¶ Biblia (1474?)

October 20, 2017

1474

Biblia. 2 vols. Augsburg: Gunther Zainer, [not after 1474].

Morris wrote two extended commentaries on the book (quoted here from the Perry catalogue) on the flyleaf and some loose sheets of paper:

[Rough notes, with this comment, probably by Sydney Cockerell: “This note was not completed. A draft from an earlier note, on two small sheets, is laid in the volume, the following portions of which were not repeated on the flyleaf Note.”] “The historiated initials stand quite by themselves and are very interesting: the little subjects seem to be designed by Zeiner’s earliest artist, as he may be called, the draughtsman of the Golden Legend. They are good, though ruder than those of his second draughtsman, and tell the story well. The frame work of the letters is throughout very vigorous and highly decorative and logical in design; and altogether these initials must be amongst the best decoration of the early German printed books. The smaller initials are of Gunther Zeiner’s beautiful alphabet, and are used in most of his books. Their design is obviously an adaptation of the ornamental pen letters of this date. Big capitals in red occur throughout the book, and have the appearance of being stamped & not printed. ¶ The colouring has been at first good & judicious, and except for a little emerald green all done with transparent pigments; of which the lake is a particularly pleasant colour. The first initial (to Jerome’s letter) is painted extra carefully & has a very pretty illuminated ornament in the margin of it. ¶ This book has the stamp of the Buxheim monastery with which Gunther Zeiner was in close relation; and he is known to have presented a copy of this very book to it.”

[Note on flyleaf, dated January 1891] “This Augsburg bible printed by Gunther Zainer about 1474 does not seem to have received the attention which it deserves as a woodcut book. Apart from its type, which for a large book must be considered as the best of all black letter, it is a very remarkable book as a work of art. Its handsome ‘blooming letters’ are to be found in many Augsburg books and some printed at Ulm. They are translations in black and white of the illuminators’ pen letters current at the time and a little earlier; but which more or less kept up a still earlier tradition. Of all woodcut letters without figures, these of Gunther Zainer’s are the boldest and best designed, and add very much to the beauty of the books in which they appear. ¶ The third order of capitals which are all red and slightly floriated, are done in printer’s ink and seem to be stamped on the page after the printing: for their ink is uniformly bright, whereas the red printing at the heads of books is often sullied: since it was done at the same time as the black text by wiping away the black ink, and inking the type again with red—which being done insufficiently blackened the red in some cases almost to a brown. See Blades on this point. ¶ But the speciality of this bible is the series of historiated initials at the head of each book, which are so good and so ‘distinguished’ that they render it an important woodcut book. It is true that the figure work in them is inferior in drawing and general interest to the work of the designer of the cuts in the Aesop, the ‘de Claris Mulieribus’ or the Speculum Vitæ Humanæ: they are in fact rather illuminators’ pictures than woodcut designers’. The letters however are in general effect remarkably good; and, especially in the pattern-work, quite reach the high water-mark of 15th century design, and I consider them on the whole the best historiated Capitals of the period. ¶ These letters in this copy are coloured; and it would seem that this was done before it left the bookseller’s shelf; if it was not done in the printer’s workshop. The copy at the Brit: Mus: [British Museum] is coloured systematically just as this is; except that in this copy some one has come after the first colourist with a vermillion brush (vermillion is not used in the original systematic colouring) and has added that strong colour in some of the letters, by no means to their improvement; though, I take it, this blunder was was committed soon after the volume left the printer’s. For the rest I think an unprejudiced person will think that the colouring of the pre-vermillion very much improves the letters; this can easily be tested by reference to one initial, that of the Psalter, which has somehow been left uncoloured. ¶ I give as excellent examples of these letters the following: [. . .]”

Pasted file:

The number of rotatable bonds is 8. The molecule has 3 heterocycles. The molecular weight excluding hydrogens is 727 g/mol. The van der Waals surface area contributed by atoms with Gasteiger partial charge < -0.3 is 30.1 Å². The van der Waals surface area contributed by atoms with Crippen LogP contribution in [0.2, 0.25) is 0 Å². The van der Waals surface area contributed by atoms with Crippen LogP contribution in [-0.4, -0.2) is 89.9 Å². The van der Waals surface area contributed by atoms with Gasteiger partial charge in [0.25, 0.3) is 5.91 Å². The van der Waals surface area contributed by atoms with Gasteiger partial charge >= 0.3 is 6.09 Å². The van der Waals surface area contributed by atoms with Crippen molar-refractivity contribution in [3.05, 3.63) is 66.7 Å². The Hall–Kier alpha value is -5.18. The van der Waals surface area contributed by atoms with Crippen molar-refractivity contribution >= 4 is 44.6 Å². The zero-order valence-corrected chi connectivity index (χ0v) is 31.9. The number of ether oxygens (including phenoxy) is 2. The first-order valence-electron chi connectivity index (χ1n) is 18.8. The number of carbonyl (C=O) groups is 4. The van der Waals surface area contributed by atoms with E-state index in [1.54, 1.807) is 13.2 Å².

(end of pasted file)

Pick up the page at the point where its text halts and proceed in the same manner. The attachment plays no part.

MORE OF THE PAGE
Provenance: Carthusian monastery at Buxheim, Germany (presentation copy from Zainer). — Morris (acquired by January 1891). — Richard Bennett. — Sotheby 1898, lot 180 (sold to Quaritch for £80). — Marsden Perry. — Perry sale, American Art Association, 11 March 1956, lot 32. — John Saks. — Christie (New York), 1 October 1980, lot 78 (sold for $60,000). — Harry Ransom Center, University of Texas (Incun 1475 B471z).

References: Ellis valuation, fol. 2b, no. 22 (£80). — ISTC (ib00627000). — Marsden Perry List, pp. 33–34.

Digital version: BSB (vol. 1; vol. 2).

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BSB


Sotheby 1898:

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